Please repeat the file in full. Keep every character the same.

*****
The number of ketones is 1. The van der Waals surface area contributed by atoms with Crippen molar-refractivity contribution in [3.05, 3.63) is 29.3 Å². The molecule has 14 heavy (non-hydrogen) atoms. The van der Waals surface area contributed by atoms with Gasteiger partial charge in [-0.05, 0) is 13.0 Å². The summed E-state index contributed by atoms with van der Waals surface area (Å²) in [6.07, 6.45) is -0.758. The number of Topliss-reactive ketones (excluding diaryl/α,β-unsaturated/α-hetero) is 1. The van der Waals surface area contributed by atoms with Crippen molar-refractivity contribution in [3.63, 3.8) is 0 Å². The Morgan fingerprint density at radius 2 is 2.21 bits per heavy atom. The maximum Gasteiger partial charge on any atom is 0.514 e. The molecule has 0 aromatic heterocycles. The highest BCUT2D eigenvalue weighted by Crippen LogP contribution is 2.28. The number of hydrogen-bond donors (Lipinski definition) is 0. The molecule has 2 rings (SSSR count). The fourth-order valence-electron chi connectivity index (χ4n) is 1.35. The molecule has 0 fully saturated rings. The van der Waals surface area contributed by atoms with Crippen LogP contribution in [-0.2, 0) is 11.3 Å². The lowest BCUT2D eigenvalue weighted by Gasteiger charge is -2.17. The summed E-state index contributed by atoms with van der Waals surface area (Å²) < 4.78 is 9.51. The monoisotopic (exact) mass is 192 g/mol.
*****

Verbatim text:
The number of ketones is 1. The van der Waals surface area contributed by atoms with Crippen molar-refractivity contribution in [3.05, 3.63) is 29.3 Å². The molecule has 14 heavy (non-hydrogen) atoms. The van der Waals surface area contributed by atoms with Gasteiger partial charge in [-0.05, 0) is 13.0 Å². The summed E-state index contributed by atoms with van der Waals surface area (Å²) in [6.07, 6.45) is -0.758. The number of Topliss-reactive ketones (excluding diaryl/α,β-unsaturated/α-hetero) is 1. The van der Waals surface area contributed by atoms with Crippen molar-refractivity contribution in [3.63, 3.8) is 0 Å². The Morgan fingerprint density at radius 2 is 2.21 bits per heavy atom. The maximum Gasteiger partial charge on any atom is 0.514 e. The molecule has 0 aromatic heterocycles. The highest BCUT2D eigenvalue weighted by Crippen LogP contribution is 2.28. The number of hydrogen-bond donors (Lipinski definition) is 0. The molecule has 2 rings (SSSR count). The fourth-order valence-electron chi connectivity index (χ4n) is 1.35. The molecule has 0 fully saturated rings. The van der Waals surface area contributed by atoms with Crippen LogP contribution in [-0.2, 0) is 11.3 Å². The lowest BCUT2D eigenvalue weighted by Gasteiger charge is -2.17. The summed E-state index contributed by atoms with van der Waals surface area (Å²) < 4.78 is 9.51. The monoisotopic (exact) mass is 192 g/mol.